I received my Ph.D. from U. Maryland under Dr. Zhongchi Liu, where I studied the ways in which gene expression and hormones come together to shape the parts of the flower and worked on a new model of the role of auxin in fruit development. I also worked on pipelines for genomic analysis in strawberry and identified the mutation behind yellow strawberries’ color. I previously received a BA in physics and computer science from U. Maryland. After receiving my Ph.D., I worked for two years as a postdoc at the USDA-ARS Plant Germplasm Introduction and Testing Research Unit in Prosser, WA under Dr. Long-Xi Yu, working on automated pipelines for genomic selection for abiotic stress tolerance in alfalfa. I joined Rhee lab in August of 2018 as BioCurator of the Plant Metabolic Network. I am currently working to curate the PlantCyc database, to improve the accuracy and capabilities of our prediction pipelines, and to make the pipelines more automated. Building tools and resources that people use to do cool science is a passion of mine. Outside of work, I enjoy baking, electronics, programming, and going for walks.
Suryatapa Ghosh Jha (Postdoctoral Fellow)
I received a Ph.D. from the U. Vermont. I am broadly interested in knowing about the cellular pathways that regulate plant growth and function, how they evolved, and the molecular mechanisms behind them. My long-term goal is to understand how plants can help us fulfill the need of sustainable agriculture and sustenance of an expanding biosphere. To proceed towards that goal, one of the first steps is to understand the workings of plant cells in more detail, in order to reveal the mechanisms of cell development and how it translates to the development of the whole organism. I am excited to join the Carnegie Institution and will be working as a part of a team to develop a plant cell atlas, which will delineate the subcellular localization and functional networks of cellular proteins and their pathways. Outside of lab, I like to spend my time reading, painting, and trying out new recipes.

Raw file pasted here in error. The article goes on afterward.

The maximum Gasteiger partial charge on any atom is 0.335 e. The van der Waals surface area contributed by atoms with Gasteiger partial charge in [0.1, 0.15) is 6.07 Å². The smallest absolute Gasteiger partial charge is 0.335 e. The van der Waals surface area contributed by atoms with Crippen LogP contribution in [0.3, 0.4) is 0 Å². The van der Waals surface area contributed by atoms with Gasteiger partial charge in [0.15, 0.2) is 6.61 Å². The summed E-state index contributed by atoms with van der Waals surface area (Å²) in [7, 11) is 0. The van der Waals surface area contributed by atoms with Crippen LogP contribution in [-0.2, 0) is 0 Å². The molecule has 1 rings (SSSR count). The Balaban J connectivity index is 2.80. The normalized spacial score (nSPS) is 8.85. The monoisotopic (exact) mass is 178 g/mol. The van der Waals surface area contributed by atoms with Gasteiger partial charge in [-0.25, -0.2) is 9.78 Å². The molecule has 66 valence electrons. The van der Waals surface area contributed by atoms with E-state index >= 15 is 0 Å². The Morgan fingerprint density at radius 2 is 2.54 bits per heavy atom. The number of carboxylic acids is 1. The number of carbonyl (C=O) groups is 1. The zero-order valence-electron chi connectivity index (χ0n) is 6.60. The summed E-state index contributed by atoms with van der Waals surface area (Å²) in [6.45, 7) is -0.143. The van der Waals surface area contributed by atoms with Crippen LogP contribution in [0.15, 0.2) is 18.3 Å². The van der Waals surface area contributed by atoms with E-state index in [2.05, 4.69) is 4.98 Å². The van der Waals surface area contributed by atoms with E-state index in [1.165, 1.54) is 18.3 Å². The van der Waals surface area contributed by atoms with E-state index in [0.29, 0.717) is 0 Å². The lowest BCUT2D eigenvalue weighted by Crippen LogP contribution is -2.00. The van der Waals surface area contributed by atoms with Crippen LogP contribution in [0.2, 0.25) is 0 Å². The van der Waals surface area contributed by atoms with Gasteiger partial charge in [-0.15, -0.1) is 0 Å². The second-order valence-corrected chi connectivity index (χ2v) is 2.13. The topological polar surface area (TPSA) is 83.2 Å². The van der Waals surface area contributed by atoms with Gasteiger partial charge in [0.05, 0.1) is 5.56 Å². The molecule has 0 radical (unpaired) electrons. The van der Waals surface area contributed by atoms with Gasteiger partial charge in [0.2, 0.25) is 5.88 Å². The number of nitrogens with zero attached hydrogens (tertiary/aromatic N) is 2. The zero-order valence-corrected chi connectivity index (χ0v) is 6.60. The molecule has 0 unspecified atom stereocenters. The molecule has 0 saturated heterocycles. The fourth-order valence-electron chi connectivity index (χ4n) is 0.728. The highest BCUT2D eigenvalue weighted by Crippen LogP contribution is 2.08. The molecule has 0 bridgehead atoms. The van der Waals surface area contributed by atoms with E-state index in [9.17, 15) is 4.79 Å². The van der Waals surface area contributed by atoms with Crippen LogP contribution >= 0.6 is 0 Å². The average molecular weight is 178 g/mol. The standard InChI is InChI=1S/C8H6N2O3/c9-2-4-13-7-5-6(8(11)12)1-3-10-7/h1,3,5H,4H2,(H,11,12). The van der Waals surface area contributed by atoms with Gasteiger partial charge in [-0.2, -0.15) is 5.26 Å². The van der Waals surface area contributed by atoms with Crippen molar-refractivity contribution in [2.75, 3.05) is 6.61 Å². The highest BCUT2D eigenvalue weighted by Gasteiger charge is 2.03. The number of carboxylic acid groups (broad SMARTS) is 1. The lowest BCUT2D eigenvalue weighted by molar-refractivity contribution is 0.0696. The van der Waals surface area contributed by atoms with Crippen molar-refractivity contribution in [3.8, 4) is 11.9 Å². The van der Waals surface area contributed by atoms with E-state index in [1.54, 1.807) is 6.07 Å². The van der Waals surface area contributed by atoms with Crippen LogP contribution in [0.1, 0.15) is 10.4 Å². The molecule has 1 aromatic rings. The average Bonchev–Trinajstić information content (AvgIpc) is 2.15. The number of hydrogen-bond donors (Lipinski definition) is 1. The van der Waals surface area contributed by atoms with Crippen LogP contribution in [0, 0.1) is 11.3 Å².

Benjamin Jin (Laboratory Assistant)
I graduated in the spring of 2017 from Stanford with a bachelor's degree in biology and a minor in feminist, gender, and sexuality studies. I also completed an honors thesis in the Gordon Li lab of neurosurgery at the Stanford Medical School, investigating kinase regulation of the tumorigenic c-myc pathway within medulloblastoma cell lines. This experience, alongside internships at Gilead Sciences and some light thinking about feminist/queer ecology, ultimately lead me to pursue work in the plant/ecological sciences, and so I joined the Rhee lab in November 2017. I firmly believe that we currently ought to prioritize learning information about and expending scientific labor upon how the non-human organisms of this world (such as Arabidopsis) operate and how we can better coexist with them, and thus feel very privileged to be working at an institute and lab that studies all of this! Alongside labwork, biology, and feminist/queer studies, I enjoy tinkering on the piano, writing & reading & doodling, driving and/or commuting, and listening to the whole spectrum of words and thoughts that others have to share.